Now you may say: “There is a trend” and “This trend will continue”. But in fact, it only means: “There has been a trend until this moment.” It should be clear, there is no evidence this trend will continue or reverse. At this moment we simply don’t know. We assume and we hope.

Why does this trend stop here? Why did it reverse? Why did it continue?

I believe these questions can’t be answered based on classical charts. Why not? Because we don’t see what is happening and don’t have any indication what is “behind the curtain”. We are the “audience” and we see with an extremely limited view using trading software.

Classical charts based on Technical Analysis (TA) are misleading because they use historical data to plot patterns. Classical technical analysis leads you to assume patterns develop in a defined predictable environment. However, these patterns actually unfold in a truly random and unknowable sequence.


Informed vs. Uninformed Traders

I refer to the informed traders as the investors who have a temporary informational advantage over other market participants day trading stocks. They obtain this informational advantage because they either have some proprietary information or they are able to correctly process new public information more quickly than other investors in the market with day trading software. [1]

The informed investors typically use their temporary advantage to trade with the uninformed investors and extract profit from these transactions.[2]

The second main assumption is that the informed investors act on their information by submitting buy or sell orders. Thus, the informed investors partially disclose their information through their trades that cause higher permanent price changes, compared to the trades of the uninformed investors. [3]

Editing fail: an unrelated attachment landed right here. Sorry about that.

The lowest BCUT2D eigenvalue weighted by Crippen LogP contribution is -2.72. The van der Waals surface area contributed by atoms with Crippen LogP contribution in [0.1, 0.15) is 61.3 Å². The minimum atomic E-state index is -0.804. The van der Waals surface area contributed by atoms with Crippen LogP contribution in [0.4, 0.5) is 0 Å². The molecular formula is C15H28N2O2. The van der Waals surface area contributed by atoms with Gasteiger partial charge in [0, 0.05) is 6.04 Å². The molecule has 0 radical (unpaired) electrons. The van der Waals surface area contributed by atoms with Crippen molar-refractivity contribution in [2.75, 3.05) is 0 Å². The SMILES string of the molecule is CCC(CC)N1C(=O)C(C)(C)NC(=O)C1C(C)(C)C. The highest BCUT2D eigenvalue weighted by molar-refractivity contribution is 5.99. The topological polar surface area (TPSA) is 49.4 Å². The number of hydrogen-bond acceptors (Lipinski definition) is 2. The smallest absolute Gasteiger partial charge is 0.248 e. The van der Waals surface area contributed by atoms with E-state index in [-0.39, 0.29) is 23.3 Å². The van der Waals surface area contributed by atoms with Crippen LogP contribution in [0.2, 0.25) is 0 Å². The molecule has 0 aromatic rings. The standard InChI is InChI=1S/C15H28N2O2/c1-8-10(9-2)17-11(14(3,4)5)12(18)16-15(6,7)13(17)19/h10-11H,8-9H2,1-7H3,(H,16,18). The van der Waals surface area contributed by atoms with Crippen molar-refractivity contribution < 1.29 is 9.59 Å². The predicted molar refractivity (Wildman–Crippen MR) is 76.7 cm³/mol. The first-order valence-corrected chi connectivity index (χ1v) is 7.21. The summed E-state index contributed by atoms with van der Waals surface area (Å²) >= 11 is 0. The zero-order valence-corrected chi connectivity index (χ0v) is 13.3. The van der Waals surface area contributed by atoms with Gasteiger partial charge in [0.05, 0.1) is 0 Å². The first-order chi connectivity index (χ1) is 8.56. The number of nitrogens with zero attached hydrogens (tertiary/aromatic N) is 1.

When a large number of informed traders enter the market, it signals a higher probability of a price change in the near future after information has been released to the market. However, uninformed traders do not know the direction of the price change since they are unaware if the news released will be positive or negative. [4]

“Informed” traders possess more information about a company, stock, or event. “Uninformed” traders are risk averse and traders who represent liquidity providers.


Why can’t we predict the price?

As you know, an Order Book consists of a “Limit Part” and a “Market Part”. The limit part (‘passive orders’) represents all Limit Orders which are placed by informed and uninformed traders. The market part (‘aggressive orders’) represents all orders which hit the market by both groups at random times.

Why can’t we predict where the price is going next? Because we can’t foresee when and how aggressive market participants are hitting the order book at the market price level — the arrival of aggressive orders is hardly predictable.

But there is a chance, though!


Why analyzing passive orders?  

If the arrival of aggressive orders is hardly predictable, we must make this prediction based on observation of passive orders:

  • Are they weakening from the pressure by aggressive orders?
  • Do they desert, cancel or move orders away?
  • Do they stand the ground and absorb the pressure?
  • Do they bring even more forces?

Observing market depth and answering these questions helps to predict the outcome.